Wilford Brimley, the senior, mustached actor living in Payson, Utah, has become something of a viral sensation after Kansas City Chiefs coach, and Brimley lookalike, Andy Reid won the Super Bowl.
Ellie Schnitt of Barstool Sports started it all with her Tweet asking: "serious question is the chiefs coach the "diabeetus" guy (sic)"
The "diabeetus" spelling of diabetes, was a reference to the actor's every-man pronunciation of the disease that he shares with many Americans suffering from elevated blood sugar.
Brimley, who is no stranger to Twitter but doesn't have verified status on his account, quoted her tweet on his own, which has now earned 300,000 likes — and counting. He said simply:
Ellie, no. I am the 'dibeetus' guy.
The commercials about diabetes were from Liberty Medical, delivered in his familiar, man-you've-known-all-your-life manner that made him an effective pitchman. He didn't appear to be making a commercial so much as speaking directly to the viewer — as a friend.
In Hollywood, Brimley is probably best known for his role in "Cocoon," a charming, hit science fiction film about a group of seniors who discover a swimming pool that grants them renewed youth, thanks to aliens.
He also notably plays a baseball manager in "The Natural," starring Robert Redford and was in John Carpenter's horror classic, "The Thing." While he has a long list of movie credits, Schnitt knew him from the "diabeetus" commercials, and apparently so do a lot of other people.
Brimley's low-key approach played well with Twitter. An hour before the Schnitt tweet, he also posted a picture of Reid in a Kansas City ball cap with the understated one-liner: "Supposedly I'm coaching this evening?" That tweet has over 40,000 likes and 4,000 retweets.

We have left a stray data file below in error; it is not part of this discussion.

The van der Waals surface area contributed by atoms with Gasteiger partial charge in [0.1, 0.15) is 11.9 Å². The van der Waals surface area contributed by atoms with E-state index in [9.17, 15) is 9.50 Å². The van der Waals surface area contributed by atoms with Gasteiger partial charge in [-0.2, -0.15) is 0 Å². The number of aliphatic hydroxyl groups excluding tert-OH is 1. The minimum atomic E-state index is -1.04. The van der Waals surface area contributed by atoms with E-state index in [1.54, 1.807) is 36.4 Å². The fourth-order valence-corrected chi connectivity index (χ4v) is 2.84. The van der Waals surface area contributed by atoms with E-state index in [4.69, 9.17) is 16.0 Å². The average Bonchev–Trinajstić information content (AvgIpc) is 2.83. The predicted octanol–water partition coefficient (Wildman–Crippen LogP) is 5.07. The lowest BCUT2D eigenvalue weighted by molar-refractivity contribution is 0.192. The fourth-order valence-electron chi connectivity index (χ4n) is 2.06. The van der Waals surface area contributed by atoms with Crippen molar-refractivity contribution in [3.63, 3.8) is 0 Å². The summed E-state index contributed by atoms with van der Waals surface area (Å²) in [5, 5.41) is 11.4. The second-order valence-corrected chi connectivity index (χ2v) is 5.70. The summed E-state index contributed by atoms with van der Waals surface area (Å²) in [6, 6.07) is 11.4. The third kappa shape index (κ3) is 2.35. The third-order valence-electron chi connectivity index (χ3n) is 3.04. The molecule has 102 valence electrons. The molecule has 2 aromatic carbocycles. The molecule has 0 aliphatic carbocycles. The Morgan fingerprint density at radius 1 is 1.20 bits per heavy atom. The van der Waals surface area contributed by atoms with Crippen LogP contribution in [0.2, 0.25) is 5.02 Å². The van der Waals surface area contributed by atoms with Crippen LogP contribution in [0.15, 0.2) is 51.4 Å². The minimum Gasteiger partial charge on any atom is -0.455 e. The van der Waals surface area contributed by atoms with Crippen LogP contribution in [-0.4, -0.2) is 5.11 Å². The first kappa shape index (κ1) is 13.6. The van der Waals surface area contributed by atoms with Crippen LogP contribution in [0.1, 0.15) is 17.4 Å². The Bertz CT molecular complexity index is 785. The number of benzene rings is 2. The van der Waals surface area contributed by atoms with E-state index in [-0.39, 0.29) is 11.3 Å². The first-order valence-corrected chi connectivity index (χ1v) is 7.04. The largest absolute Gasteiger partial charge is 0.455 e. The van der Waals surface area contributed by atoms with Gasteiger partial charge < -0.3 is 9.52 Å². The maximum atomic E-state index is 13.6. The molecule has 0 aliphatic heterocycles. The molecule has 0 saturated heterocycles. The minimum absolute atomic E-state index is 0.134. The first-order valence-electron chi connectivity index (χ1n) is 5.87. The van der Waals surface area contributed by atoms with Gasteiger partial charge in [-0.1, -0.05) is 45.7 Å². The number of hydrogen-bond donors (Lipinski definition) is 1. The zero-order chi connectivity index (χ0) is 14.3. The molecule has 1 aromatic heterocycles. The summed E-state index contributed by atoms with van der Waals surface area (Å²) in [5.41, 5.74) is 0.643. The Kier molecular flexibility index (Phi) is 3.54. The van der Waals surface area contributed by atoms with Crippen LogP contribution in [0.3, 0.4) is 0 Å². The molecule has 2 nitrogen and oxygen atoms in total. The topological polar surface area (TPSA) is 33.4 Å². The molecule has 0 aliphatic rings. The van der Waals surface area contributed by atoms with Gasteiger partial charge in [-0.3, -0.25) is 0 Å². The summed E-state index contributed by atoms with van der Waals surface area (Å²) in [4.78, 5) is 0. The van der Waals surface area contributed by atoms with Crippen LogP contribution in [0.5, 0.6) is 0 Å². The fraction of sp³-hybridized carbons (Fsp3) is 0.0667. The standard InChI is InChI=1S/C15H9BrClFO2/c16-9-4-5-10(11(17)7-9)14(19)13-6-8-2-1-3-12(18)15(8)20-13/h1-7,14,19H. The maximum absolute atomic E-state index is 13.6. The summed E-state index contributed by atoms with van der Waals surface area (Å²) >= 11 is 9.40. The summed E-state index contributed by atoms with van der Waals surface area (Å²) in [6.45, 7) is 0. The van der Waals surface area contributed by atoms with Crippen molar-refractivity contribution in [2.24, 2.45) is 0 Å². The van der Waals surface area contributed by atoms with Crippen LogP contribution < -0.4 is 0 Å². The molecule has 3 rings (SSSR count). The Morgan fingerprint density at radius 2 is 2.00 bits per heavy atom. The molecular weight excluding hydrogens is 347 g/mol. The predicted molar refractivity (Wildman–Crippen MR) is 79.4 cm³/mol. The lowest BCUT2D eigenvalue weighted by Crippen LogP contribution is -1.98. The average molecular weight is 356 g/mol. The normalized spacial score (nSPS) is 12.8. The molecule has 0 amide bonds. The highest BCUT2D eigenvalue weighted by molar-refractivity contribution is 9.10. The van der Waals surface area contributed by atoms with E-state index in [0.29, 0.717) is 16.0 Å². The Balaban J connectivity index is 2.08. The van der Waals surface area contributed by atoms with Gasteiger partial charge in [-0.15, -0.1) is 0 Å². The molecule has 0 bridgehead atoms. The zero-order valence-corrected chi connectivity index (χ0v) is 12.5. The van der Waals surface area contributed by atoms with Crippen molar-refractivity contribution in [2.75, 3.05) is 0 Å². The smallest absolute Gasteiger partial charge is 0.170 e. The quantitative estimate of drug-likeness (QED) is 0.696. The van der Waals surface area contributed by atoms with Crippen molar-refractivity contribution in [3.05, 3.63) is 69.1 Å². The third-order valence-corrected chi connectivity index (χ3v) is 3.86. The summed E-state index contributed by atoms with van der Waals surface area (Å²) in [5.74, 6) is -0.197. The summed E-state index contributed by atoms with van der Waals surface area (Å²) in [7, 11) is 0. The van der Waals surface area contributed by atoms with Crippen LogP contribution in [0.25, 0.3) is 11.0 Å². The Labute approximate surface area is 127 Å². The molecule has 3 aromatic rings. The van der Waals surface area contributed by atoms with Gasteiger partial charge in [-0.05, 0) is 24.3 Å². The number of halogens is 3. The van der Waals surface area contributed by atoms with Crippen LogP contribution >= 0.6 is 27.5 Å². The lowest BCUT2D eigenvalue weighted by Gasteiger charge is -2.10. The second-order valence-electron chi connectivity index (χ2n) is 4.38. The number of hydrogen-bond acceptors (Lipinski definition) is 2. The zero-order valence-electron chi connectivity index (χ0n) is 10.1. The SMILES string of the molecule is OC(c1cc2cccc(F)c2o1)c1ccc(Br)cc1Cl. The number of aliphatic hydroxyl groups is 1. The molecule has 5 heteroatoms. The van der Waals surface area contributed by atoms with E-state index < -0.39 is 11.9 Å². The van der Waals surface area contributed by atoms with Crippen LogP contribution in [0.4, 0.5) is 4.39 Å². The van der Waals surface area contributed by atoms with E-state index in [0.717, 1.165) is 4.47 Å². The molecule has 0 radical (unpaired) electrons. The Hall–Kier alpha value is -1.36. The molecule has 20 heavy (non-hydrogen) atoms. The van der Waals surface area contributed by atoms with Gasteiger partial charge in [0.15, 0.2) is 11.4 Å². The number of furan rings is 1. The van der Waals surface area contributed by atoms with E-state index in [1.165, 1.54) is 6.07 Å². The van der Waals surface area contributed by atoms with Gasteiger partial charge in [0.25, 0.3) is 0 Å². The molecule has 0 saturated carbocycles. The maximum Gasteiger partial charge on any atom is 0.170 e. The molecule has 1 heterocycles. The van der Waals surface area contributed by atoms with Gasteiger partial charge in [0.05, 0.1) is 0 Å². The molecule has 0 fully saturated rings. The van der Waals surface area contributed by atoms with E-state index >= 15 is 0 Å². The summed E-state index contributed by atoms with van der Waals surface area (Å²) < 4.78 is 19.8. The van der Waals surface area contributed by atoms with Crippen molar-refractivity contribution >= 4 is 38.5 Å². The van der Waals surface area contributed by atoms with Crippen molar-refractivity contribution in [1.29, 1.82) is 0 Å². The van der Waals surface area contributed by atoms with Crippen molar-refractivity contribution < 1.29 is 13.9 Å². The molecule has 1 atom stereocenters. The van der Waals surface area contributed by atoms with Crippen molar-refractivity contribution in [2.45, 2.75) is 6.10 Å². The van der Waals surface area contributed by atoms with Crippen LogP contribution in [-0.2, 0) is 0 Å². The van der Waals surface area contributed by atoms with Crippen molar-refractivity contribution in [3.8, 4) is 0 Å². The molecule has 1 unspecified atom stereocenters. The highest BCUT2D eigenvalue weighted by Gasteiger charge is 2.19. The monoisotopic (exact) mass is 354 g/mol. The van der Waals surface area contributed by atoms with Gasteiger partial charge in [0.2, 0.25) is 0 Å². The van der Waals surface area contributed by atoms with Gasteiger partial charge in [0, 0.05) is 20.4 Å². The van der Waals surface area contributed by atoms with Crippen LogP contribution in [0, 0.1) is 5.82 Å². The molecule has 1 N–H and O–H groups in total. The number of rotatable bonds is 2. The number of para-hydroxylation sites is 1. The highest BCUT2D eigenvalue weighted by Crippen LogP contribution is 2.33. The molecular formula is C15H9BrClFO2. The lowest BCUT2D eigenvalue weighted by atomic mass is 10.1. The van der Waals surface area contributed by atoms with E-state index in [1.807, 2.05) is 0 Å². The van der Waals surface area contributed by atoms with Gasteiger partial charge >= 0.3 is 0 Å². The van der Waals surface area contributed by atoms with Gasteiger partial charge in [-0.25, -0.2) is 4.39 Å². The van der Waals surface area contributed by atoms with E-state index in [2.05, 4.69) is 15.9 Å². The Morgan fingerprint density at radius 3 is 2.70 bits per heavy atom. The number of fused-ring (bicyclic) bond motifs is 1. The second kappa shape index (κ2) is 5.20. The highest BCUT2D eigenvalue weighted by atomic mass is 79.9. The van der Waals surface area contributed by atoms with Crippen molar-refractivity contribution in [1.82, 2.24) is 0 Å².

An hour after the Schnitt tweet he said in response to KFC at Barstool — who expressed shock on his own Twitter account that Schnitt knew the diabeetus joke and that Brimley replied — Brimley replied again:
Sir, I'm shocked this generation still knows who I am.
If they didn't know before, they know now. Brimley's following rose from 45,000 to 50,000 in just a short time Monday. And lots of other tweets about Brimley were helping him "blow up Twitter," according to the narrative.
It isn't the first time Brimley has been popularized in social media. The actor was 50 when he played a senior in the "Cocoon," films and so the "Brimley/Cocoon line" was created for people to compare themselves with at the same age.
Diagnosed with diabetes in 1979, he was honored by the American Diabetes Association in 2008 for his service to the cause.
Like Brimley, Reid has strong ties to Utah County. He started his coaching career at BYU and remains close to many in the football program. It is not clear if the two men have ever met, but after Monday's social media surprise, perhaps they will be hired to pitch products together.